@john and @pgm : not saying you're wrong in any way but why would you think this could be driver-related ? does not seem impossible to me but i'm interested into what kind of api calls in ntdll.dll would manage to act on the hardware in a way that would produce an error and no blue screen. do you happen to know ? or did you suggest this based on experience ? maybe googling ?


hmm... maybe you got a corrupted dll while browsing ( through some malware ) or possibly have different updates installed on both computers and got a bad one on the one that has the problem. ( since the problem lies within multiple programs, i'm currently assuming faulty dll rather than misuse of the dll ). unfortunately i have no idea which win7 updates contain a newer ntdll.dll just to make sure

btw the exact error would be useful. if different ones occur depending on the app or moment, that's useful information as well.
apparently ( a little googling ) this is also quite frequent with disk controller failures and possibly poor disk controller drivers as well. might be a bunch of other things as well.
Try running System File Checker.

Open cmd.exe with Run as Administrator and run SFC /SCANNOW.
Allow to complete, restart or, preferably, shut down the computer and then start up again.
Test to see if the problem has been corrected.

If that does not help, new or not, try a Windows 7 Repair Install. Here is a Seven Forums link to assist.
Ran the SFC - no problems until it tried to exit.  I've attached the screen shot and the error log info.

User generated imageEvent-log-after-sfc.txt
I am running off to quote someone, I'll be back later this afternoon.  Thank you all for your assistance.
That should not be (SFC) so you need to try the repair install I suggested.
There might be a problem in SSD. Erase it before Installing new Windows to correct SSD problems.

Parted Magic is easy to use and compatible with most modern SSD drives. Here's how to use Parted Magic to securely erase SSD drives:

Disable Bit defender/Malware bytes and check if problem still persists.
John, not sure what you mean in your last post.  If you are just mentioning that the SFC should not have thrown an error, I think it was the log it was trying to open when it generated the error.  I am not going to try the repair because that is exactly what I did a short while ago when I was trying to repair the issue on the previous install.  Did not help.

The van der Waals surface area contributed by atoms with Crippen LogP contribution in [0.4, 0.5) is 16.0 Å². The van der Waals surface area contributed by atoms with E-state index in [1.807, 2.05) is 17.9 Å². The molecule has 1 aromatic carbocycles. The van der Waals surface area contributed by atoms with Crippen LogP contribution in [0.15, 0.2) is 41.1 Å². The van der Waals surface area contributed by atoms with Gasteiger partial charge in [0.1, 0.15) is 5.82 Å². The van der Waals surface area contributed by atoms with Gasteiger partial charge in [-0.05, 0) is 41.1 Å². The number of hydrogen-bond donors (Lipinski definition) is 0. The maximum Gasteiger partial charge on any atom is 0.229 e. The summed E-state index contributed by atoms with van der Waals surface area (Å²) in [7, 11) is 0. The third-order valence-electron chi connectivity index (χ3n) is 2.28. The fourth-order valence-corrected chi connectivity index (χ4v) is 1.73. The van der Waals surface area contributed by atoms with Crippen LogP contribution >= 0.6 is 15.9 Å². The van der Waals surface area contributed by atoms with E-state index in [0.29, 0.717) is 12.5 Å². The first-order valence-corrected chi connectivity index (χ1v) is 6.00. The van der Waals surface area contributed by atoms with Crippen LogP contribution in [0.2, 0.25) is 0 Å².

Ramin - I will be sure to run the Parted magic (The secure erase does not resolve to any links) before I re-create my machine this weekend.  

Vadim & skullnobrain:  I will reinstall WIN7 after preparing the drives for a new OS.  I will install programs 1 at a time and test as I go.  As you can imagine, this might take a while.

Thank you all for your insights and I will return with the results as soon as I can.  If you think of something, do not hesitate to let me know, I am all ears.
SFC should not throw up these errors and that is why I suggested a repair install.
i would start from the basics - test ram and disk first - and Ensure they have the latest firmware
hook the SSD to a working system, and run the manufacturer's tool, eg the toolbox for intel or kingston drives :

then  test your ram, you can remove half and test then - later do the same with the other half

also - when installing - i would DISCONNECT all drives , devices and external devices not needed during setup
just one : scanning and erasing drives is not a good idea : disks have limited lifetimes. SSDS in particular can only handle so many writes.
even defrag should be used cautiously and not at all on SSDs.
when the disk has failed clusters, you have other ways to know. actually installing an OS will write a lot and efficiently detect most issues.
SMART can also be used and reports such conditions accurately.

can we see the ntdll error string at some point ?
Mobus:  I have run the memtest 386+ and the DELL diagnostic memory tests recently in the past when the problem first started occurring, I have NOT run it recently - I can do that again once I get this monster onto my workbench.  I purchased Parted Magic to refresh the SSD before the next go around.

skullnobrains:  I know there is a write limit on the SSDs, but I am willing to lose a little life to get a working PC.  Do you NOT recommend using the Parted-Magic to erase the SSD prior to reinstalling?  Also I have been attaching error logs for some of the NTDLL.DLL errors I have been getting - what do you mean by the ntdll error string?  Let me know and I will gladly share it.

Thanks all
what do you mean by the ntdll error string